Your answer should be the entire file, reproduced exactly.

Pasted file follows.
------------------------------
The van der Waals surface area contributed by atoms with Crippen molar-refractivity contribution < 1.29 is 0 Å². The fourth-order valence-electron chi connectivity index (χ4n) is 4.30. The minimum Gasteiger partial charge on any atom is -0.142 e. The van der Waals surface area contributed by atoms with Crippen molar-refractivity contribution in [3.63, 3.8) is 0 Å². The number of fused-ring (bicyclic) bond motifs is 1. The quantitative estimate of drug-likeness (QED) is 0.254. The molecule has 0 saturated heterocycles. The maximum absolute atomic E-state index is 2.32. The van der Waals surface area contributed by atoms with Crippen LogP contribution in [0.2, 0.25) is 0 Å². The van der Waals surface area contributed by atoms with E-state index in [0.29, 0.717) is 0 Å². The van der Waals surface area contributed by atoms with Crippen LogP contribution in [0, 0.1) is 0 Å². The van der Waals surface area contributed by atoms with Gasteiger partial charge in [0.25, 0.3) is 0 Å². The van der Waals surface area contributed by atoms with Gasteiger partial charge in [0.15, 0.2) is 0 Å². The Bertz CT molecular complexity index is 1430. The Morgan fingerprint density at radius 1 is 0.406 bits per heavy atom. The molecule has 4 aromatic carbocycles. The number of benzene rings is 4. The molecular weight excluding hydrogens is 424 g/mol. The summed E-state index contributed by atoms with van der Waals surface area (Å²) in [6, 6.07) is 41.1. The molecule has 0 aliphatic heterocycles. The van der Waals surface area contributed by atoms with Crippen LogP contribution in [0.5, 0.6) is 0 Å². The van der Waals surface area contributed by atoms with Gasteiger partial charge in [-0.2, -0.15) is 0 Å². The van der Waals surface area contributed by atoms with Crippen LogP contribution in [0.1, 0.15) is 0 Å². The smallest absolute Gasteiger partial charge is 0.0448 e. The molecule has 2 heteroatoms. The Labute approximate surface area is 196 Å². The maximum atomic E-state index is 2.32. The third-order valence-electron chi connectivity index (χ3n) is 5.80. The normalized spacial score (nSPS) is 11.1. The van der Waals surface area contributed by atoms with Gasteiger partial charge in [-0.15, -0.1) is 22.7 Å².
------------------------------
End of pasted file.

The van der Waals surface area contributed by atoms with Crippen molar-refractivity contribution < 1.29 is 0 Å². The fourth-order valence-electron chi connectivity index (χ4n) is 4.30. The minimum Gasteiger partial charge on any atom is -0.142 e. The van der Waals surface area contributed by atoms with Crippen molar-refractivity contribution in [3.63, 3.8) is 0 Å². The number of fused-ring (bicyclic) bond motifs is 1. The quantitative estimate of drug-likeness (QED) is 0.254. The molecule has 0 saturated heterocycles. The maximum absolute atomic E-state index is 2.32. The van der Waals surface area contributed by atoms with Crippen LogP contribution in [0.2, 0.25) is 0 Å². The van der Waals surface area contributed by atoms with E-state index in [0.29, 0.717) is 0 Å². The van der Waals surface area contributed by atoms with Crippen LogP contribution in [0, 0.1) is 0 Å². The van der Waals surface area contributed by atoms with Gasteiger partial charge in [0.25, 0.3) is 0 Å². The van der Waals surface area contributed by atoms with Gasteiger partial charge in [0.15, 0.2) is 0 Å². The Bertz CT molecular complexity index is 1430. The Morgan fingerprint density at radius 1 is 0.406 bits per heavy atom. The molecule has 4 aromatic carbocycles. The number of benzene rings is 4. The molecular weight excluding hydrogens is 424 g/mol. The summed E-state index contributed by atoms with van der Waals surface area (Å²) in [6, 6.07) is 41.1. The molecule has 0 aliphatic heterocycles. The van der Waals surface area contributed by atoms with Crippen LogP contribution in [0.5, 0.6) is 0 Å². The van der Waals surface area contributed by atoms with Gasteiger partial charge in [-0.2, -0.15) is 0 Å². The van der Waals surface area contributed by atoms with Crippen LogP contribution in [0.1, 0.15) is 0 Å². The smallest absolute Gasteiger partial charge is 0.0448 e. The molecule has 2 heteroatoms. The Labute approximate surface area is 196 Å². The maximum atomic E-state index is 2.32. The third-order valence-electron chi connectivity index (χ3n) is 5.80. The normalized spacial score (nSPS) is 11.1. The van der Waals surface area contributed by atoms with Gasteiger partial charge in [-0.15, -0.1) is 22.7 Å².